President Mnangagwa slams G7 for diamond restrictions

The President Emmerson Mnangagwa, has voiced his opposition to decisions…


The President Emmerson Mnangagwa, has voiced his opposition to decisions by G7 countries to propose restrictions on the trade of diamonds without consulting African stakeholders.

In his official opening remarks at the 9th General Meeting of the African Diamond Producers Association (ADPA) Council of Ministers on Thursday, the President said ADPA should assert the African position on matters of diamond production, trade, and pricing.

He stated that western countries should respect Africa’s decisions and not propose restrictions on the trade of natural diamonds without consulting Africa.

“I challenge you, as representatives of our countries, to assert the African position on matters of diamond production, trade, and pricing. We are an independent continent, and those from overseas must talk to us as equals and respect us. The proposed restrictions on the trade of natural diamonds being imposed by some market players are unacceptable. The benefits and interests of our people should be respected. We are the guide and key when it comes to the exploitation of our abundant natural resource elements. It is commendable that key decisions have been made at this forum,” Dr. Mnangagwa said.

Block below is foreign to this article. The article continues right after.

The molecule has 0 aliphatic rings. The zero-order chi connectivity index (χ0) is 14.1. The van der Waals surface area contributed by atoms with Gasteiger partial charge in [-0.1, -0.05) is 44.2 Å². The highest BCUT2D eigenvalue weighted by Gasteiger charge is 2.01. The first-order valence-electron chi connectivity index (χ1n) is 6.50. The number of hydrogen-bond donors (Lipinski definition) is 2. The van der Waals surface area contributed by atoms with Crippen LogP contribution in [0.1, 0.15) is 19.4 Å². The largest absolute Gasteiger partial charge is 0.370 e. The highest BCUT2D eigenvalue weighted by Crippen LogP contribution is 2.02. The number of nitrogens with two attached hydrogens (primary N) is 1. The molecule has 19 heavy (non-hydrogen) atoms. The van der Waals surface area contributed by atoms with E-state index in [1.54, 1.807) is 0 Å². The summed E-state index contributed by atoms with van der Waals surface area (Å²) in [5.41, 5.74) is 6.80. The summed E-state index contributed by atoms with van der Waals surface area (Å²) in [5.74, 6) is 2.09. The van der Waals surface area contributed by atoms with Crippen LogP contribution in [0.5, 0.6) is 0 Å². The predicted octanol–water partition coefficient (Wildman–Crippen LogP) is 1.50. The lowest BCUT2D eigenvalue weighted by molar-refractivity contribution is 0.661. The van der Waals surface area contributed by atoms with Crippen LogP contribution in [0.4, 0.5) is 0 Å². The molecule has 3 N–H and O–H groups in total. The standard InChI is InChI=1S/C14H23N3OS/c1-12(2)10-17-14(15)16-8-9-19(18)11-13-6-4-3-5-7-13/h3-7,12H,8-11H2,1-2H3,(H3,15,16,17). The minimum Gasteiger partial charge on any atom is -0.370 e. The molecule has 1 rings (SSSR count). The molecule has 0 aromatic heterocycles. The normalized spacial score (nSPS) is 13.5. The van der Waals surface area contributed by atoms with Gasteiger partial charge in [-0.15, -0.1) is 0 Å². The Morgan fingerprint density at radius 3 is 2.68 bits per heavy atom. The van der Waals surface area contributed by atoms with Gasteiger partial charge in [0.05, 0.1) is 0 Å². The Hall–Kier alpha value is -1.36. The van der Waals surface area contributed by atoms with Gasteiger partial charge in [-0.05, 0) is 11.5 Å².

In December, the G7 nations of Canada, France, Germany, Italy, Japan, the U.K., and the U.S. declared an outright ban on Russian diamonds, effective from Jan. 1. This is to be followed by the gradual implementation of restrictions on indirectly imported Russian diamonds starting from March 1. By September, a new system for verifying the origins of these gems is expected to be in place, although details regarding the verification process and its location remain uncertain.

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The diamond bourses say the process detailed by the EU, as it stands, undermines sovereign African governments’ ability to send their gemstones directly to their chosen market. It also undermines legitimate local industry beneficiation and could encourage smuggling, which the WFDB says would be counterproductive.

Some diamond producers are calling for more explicit guidance and a more global, collaborative approach to ensure transparency and ethical sourcing without disproportionately impacting the broader industry. They stress the need for solutions that do not centralize trade to a single point (such as Antwerp) and request the adoption of technology that could support the ethical tracking of diamonds across all regions, including support for artisanal and small-scale miners.



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